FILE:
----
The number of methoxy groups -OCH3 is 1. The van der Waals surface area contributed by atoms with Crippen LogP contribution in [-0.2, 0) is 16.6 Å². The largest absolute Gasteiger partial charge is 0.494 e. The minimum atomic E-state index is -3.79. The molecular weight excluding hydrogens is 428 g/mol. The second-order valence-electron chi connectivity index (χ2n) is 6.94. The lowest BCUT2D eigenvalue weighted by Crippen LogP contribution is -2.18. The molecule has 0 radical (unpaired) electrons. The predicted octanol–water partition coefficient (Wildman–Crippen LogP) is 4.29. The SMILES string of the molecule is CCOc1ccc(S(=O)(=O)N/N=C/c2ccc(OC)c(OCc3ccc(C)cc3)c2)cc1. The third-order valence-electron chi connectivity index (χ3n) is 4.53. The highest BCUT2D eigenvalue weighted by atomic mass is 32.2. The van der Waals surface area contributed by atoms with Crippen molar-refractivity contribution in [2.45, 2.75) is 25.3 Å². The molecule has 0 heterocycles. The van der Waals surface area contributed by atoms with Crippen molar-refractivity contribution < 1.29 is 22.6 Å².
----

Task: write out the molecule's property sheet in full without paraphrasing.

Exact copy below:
The number of methoxy groups -OCH3 is 1. The van der Waals surface area contributed by atoms with Crippen LogP contribution in [-0.2, 0) is 16.6 Å². The largest absolute Gasteiger partial charge is 0.494 e. The minimum atomic E-state index is -3.79. The molecular weight excluding hydrogens is 428 g/mol. The second-order valence-electron chi connectivity index (χ2n) is 6.94. The lowest BCUT2D eigenvalue weighted by Crippen LogP contribution is -2.18. The molecule has 0 radical (unpaired) electrons. The predicted octanol–water partition coefficient (Wildman–Crippen LogP) is 4.29. The SMILES string of the molecule is CCOc1ccc(S(=O)(=O)N/N=C/c2ccc(OC)c(OCc3ccc(C)cc3)c2)cc1. The third-order valence-electron chi connectivity index (χ3n) is 4.53. The highest BCUT2D eigenvalue weighted by atomic mass is 32.2. The van der Waals surface area contributed by atoms with Crippen molar-refractivity contribution in [2.45, 2.75) is 25.3 Å². The molecule has 0 heterocycles. The van der Waals surface area contributed by atoms with Crippen molar-refractivity contribution < 1.29 is 22.6 Å².